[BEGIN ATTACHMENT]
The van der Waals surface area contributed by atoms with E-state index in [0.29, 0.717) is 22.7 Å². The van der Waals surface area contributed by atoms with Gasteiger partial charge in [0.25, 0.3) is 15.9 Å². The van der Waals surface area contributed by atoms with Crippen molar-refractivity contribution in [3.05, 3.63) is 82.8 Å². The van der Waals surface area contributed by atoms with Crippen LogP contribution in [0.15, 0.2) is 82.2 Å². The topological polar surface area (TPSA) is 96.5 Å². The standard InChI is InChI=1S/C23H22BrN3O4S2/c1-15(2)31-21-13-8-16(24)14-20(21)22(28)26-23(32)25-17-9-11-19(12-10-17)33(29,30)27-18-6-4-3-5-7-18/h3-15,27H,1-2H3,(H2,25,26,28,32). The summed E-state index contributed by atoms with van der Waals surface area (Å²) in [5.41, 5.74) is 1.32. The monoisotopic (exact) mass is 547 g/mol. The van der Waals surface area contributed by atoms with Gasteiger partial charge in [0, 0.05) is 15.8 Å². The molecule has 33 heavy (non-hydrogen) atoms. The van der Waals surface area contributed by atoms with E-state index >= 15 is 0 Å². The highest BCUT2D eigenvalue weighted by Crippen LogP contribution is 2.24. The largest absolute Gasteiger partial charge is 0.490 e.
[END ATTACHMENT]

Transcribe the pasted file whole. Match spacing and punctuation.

The van der Waals surface area contributed by atoms with E-state index in [0.29, 0.717) is 22.7 Å². The van der Waals surface area contributed by atoms with Gasteiger partial charge in [0.25, 0.3) is 15.9 Å². The van der Waals surface area contributed by atoms with Crippen molar-refractivity contribution in [3.05, 3.63) is 82.8 Å². The van der Waals surface area contributed by atoms with Crippen LogP contribution in [0.15, 0.2) is 82.2 Å². The topological polar surface area (TPSA) is 96.5 Å². The standard InChI is InChI=1S/C23H22BrN3O4S2/c1-15(2)31-21-13-8-16(24)14-20(21)22(28)26-23(32)25-17-9-11-19(12-10-17)33(29,30)27-18-6-4-3-5-7-18/h3-15,27H,1-2H3,(H2,25,26,28,32). The summed E-state index contributed by atoms with van der Waals surface area (Å²) in [5.41, 5.74) is 1.32. The monoisotopic (exact) mass is 547 g/mol. The van der Waals surface area contributed by atoms with Gasteiger partial charge in [0, 0.05) is 15.8 Å². The molecule has 33 heavy (non-hydrogen) atoms. The van der Waals surface area contributed by atoms with E-state index >= 15 is 0 Å². The highest BCUT2D eigenvalue weighted by Crippen LogP contribution is 2.24. The largest absolute Gasteiger partial charge is 0.490 e.